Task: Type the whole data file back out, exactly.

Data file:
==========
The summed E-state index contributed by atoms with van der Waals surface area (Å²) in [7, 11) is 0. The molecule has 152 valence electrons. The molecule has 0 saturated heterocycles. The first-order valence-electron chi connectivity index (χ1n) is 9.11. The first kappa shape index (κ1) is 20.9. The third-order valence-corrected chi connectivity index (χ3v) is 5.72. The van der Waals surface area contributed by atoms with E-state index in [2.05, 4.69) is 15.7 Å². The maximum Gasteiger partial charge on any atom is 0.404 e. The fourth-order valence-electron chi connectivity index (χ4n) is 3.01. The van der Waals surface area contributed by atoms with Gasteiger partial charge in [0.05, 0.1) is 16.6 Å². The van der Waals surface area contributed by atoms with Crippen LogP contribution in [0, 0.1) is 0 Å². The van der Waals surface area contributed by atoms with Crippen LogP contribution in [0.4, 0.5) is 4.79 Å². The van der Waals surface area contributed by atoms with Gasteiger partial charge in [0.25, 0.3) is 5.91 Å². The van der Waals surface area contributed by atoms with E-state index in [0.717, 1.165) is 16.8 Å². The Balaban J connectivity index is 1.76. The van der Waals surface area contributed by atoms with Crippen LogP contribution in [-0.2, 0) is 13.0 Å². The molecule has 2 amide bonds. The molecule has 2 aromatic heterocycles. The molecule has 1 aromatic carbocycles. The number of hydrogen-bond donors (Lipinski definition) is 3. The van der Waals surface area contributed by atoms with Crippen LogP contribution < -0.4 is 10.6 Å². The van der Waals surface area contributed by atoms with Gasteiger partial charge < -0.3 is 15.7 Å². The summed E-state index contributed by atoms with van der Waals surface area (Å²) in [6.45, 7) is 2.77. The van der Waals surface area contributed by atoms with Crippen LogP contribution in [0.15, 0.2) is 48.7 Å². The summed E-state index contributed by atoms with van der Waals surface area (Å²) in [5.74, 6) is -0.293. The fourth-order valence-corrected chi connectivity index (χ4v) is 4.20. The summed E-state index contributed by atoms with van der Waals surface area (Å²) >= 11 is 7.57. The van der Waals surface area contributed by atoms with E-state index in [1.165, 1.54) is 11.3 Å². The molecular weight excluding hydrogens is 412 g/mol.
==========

The summed E-state index contributed by atoms with van der Waals surface area (Å²) in [7, 11) is 0. The molecule has 152 valence electrons. The molecule has 0 saturated heterocycles. The first-order valence-electron chi connectivity index (χ1n) is 9.11. The first kappa shape index (κ1) is 20.9. The third-order valence-corrected chi connectivity index (χ3v) is 5.72. The van der Waals surface area contributed by atoms with E-state index in [2.05, 4.69) is 15.7 Å². The maximum Gasteiger partial charge on any atom is 0.404 e. The fourth-order valence-electron chi connectivity index (χ4n) is 3.01. The van der Waals surface area contributed by atoms with Gasteiger partial charge in [0.05, 0.1) is 16.6 Å². The van der Waals surface area contributed by atoms with Crippen LogP contribution in [0, 0.1) is 0 Å². The van der Waals surface area contributed by atoms with Crippen LogP contribution in [0.4, 0.5) is 4.79 Å². The van der Waals surface area contributed by atoms with Gasteiger partial charge in [0.25, 0.3) is 5.91 Å². The van der Waals surface area contributed by atoms with E-state index in [0.717, 1.165) is 16.8 Å². The Balaban J connectivity index is 1.76. The van der Waals surface area contributed by atoms with Crippen LogP contribution in [-0.2, 0) is 13.0 Å². The molecule has 2 amide bonds. The molecule has 2 aromatic heterocycles. The molecule has 1 aromatic carbocycles. The number of hydrogen-bond donors (Lipinski definition) is 3. The van der Waals surface area contributed by atoms with Crippen LogP contribution < -0.4 is 10.6 Å². The van der Waals surface area contributed by atoms with Gasteiger partial charge < -0.3 is 15.7 Å². The summed E-state index contributed by atoms with van der Waals surface area (Å²) in [6.45, 7) is 2.77. The van der Waals surface area contributed by atoms with Crippen LogP contribution in [0.15, 0.2) is 48.7 Å². The summed E-state index contributed by atoms with van der Waals surface area (Å²) in [5.74, 6) is -0.293. The fourth-order valence-corrected chi connectivity index (χ4v) is 4.20. The summed E-state index contributed by atoms with van der Waals surface area (Å²) >= 11 is 7.57. The van der Waals surface area contributed by atoms with E-state index in [1.165, 1.54) is 11.3 Å². The molecular weight excluding hydrogens is 412 g/mol.